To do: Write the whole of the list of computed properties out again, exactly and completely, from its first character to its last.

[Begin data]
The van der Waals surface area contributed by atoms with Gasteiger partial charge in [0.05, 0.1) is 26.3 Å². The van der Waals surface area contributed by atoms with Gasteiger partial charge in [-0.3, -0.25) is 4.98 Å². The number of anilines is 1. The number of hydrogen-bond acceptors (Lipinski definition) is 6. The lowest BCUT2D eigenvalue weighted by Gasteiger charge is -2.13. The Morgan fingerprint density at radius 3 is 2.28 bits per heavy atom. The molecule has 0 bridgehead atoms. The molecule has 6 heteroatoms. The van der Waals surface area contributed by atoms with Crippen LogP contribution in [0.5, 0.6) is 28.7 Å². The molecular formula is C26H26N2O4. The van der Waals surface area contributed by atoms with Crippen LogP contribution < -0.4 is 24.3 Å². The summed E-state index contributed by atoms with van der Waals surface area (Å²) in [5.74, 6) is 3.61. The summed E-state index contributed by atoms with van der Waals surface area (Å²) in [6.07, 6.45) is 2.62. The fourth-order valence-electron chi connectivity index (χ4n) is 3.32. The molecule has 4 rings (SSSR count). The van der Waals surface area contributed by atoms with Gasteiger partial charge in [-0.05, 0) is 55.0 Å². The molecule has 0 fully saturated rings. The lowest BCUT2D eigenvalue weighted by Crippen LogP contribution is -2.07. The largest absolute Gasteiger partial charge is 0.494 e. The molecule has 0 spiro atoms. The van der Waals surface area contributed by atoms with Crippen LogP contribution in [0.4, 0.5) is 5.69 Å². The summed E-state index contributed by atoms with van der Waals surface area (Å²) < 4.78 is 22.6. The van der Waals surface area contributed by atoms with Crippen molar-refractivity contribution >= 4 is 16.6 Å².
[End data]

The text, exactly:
The van der Waals surface area contributed by atoms with Gasteiger partial charge in [0.05, 0.1) is 26.3 Å². The van der Waals surface area contributed by atoms with Gasteiger partial charge in [-0.3, -0.25) is 4.98 Å². The number of anilines is 1. The number of hydrogen-bond acceptors (Lipinski definition) is 6. The lowest BCUT2D eigenvalue weighted by Gasteiger charge is -2.13. The Morgan fingerprint density at radius 3 is 2.28 bits per heavy atom. The molecule has 0 bridgehead atoms. The molecule has 6 heteroatoms. The van der Waals surface area contributed by atoms with Crippen LogP contribution in [0.5, 0.6) is 28.7 Å². The molecular formula is C26H26N2O4. The van der Waals surface area contributed by atoms with Crippen LogP contribution < -0.4 is 24.3 Å². The summed E-state index contributed by atoms with van der Waals surface area (Å²) in [5.74, 6) is 3.61. The summed E-state index contributed by atoms with van der Waals surface area (Å²) in [6.07, 6.45) is 2.62. The fourth-order valence-electron chi connectivity index (χ4n) is 3.32. The molecule has 4 rings (SSSR count). The van der Waals surface area contributed by atoms with Gasteiger partial charge in [-0.05, 0) is 55.0 Å². The molecule has 0 fully saturated rings. The lowest BCUT2D eigenvalue weighted by Crippen LogP contribution is -2.07. The largest absolute Gasteiger partial charge is 0.494 e. The molecule has 0 spiro atoms. The van der Waals surface area contributed by atoms with Crippen LogP contribution in [0.4, 0.5) is 5.69 Å². The summed E-state index contributed by atoms with van der Waals surface area (Å²) < 4.78 is 22.6. The van der Waals surface area contributed by atoms with Crippen molar-refractivity contribution >= 4 is 16.6 Å².